ISEHARA, Japan -- Go to any auto show and there will likely be a futuristic concept car that has ditched its rearview or sideview mirrors.
Designers may have substituted unobtrusive camera lenses that barely bud from the sheet metal.
Mirrorless cars -- or vehicles that drop old-school glass mirrors in favor of video screens -- have been proposed for years by stylists and engineers wanting sleeker looks as well as improved safety and fuel efficiency.
Last month, the proposals came closer to reality in Japan, which became one of the first markets allowing vehicles to use cameras instead of mirrors. The promise of mirrorless cars is sparking a rush of suppliers to the technology, including such entrants as Japan's Ichikoh Industries and Germany's Robert Bosch GmbH.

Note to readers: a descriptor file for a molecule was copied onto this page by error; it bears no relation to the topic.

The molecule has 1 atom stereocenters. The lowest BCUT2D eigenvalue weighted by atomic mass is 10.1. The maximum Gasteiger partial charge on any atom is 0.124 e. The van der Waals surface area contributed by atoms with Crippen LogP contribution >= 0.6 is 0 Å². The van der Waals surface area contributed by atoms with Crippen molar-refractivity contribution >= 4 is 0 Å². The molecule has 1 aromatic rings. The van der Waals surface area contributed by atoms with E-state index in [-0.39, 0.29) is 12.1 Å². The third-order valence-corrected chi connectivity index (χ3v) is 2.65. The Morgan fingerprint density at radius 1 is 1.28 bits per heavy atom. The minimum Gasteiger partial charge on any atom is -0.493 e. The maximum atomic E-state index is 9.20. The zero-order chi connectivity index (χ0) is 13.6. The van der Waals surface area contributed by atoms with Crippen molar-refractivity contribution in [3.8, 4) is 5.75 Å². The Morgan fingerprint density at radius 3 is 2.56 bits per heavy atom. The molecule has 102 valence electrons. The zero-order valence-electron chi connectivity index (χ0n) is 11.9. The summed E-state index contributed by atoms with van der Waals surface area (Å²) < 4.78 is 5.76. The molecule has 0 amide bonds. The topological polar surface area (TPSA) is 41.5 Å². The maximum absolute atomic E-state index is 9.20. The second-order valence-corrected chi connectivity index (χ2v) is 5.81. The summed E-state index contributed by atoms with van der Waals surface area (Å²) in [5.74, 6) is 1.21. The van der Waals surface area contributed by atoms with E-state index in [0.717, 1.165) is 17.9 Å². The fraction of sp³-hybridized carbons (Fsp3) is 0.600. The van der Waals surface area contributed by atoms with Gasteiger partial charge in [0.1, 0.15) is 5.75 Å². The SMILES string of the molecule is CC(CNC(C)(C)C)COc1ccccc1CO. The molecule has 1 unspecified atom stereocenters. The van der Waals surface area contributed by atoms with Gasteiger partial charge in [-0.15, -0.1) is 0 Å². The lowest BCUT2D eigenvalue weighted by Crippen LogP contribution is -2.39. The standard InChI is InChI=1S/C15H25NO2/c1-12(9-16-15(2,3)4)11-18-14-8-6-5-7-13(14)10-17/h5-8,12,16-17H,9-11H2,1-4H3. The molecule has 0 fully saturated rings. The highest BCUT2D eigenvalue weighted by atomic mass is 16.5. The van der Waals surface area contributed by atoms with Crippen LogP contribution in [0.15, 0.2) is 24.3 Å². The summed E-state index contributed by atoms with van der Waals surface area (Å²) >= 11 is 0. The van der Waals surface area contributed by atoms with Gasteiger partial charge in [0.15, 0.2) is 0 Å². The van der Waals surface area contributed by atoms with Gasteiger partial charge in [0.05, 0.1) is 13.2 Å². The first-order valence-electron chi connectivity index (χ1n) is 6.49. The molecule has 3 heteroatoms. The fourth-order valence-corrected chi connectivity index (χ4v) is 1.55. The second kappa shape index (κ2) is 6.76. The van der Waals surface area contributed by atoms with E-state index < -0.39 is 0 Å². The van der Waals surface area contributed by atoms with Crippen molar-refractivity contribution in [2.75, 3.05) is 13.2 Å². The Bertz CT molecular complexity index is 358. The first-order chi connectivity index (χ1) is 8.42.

Japan's first-mover status could give Japanese companies a head start in tapping the trend.
Ichikoh, known mainly as a supplier of lighting and mirrors, sees big opportunities in mirrorless cars and is manufacturing its first product.
"Our job is to improve the visibility of the drive, with lighting and mirrors, but now also with cameras," Ichikoh CEO Ali Ordoobadi said in an interview at the company's world headquarters here south of Tokyo.
"There is a switch of technology, a kind of rupture," he said. "It's a really new segment with higher content, and that means higher revenue opportunities. This is the trend, and we have to be in front of the others."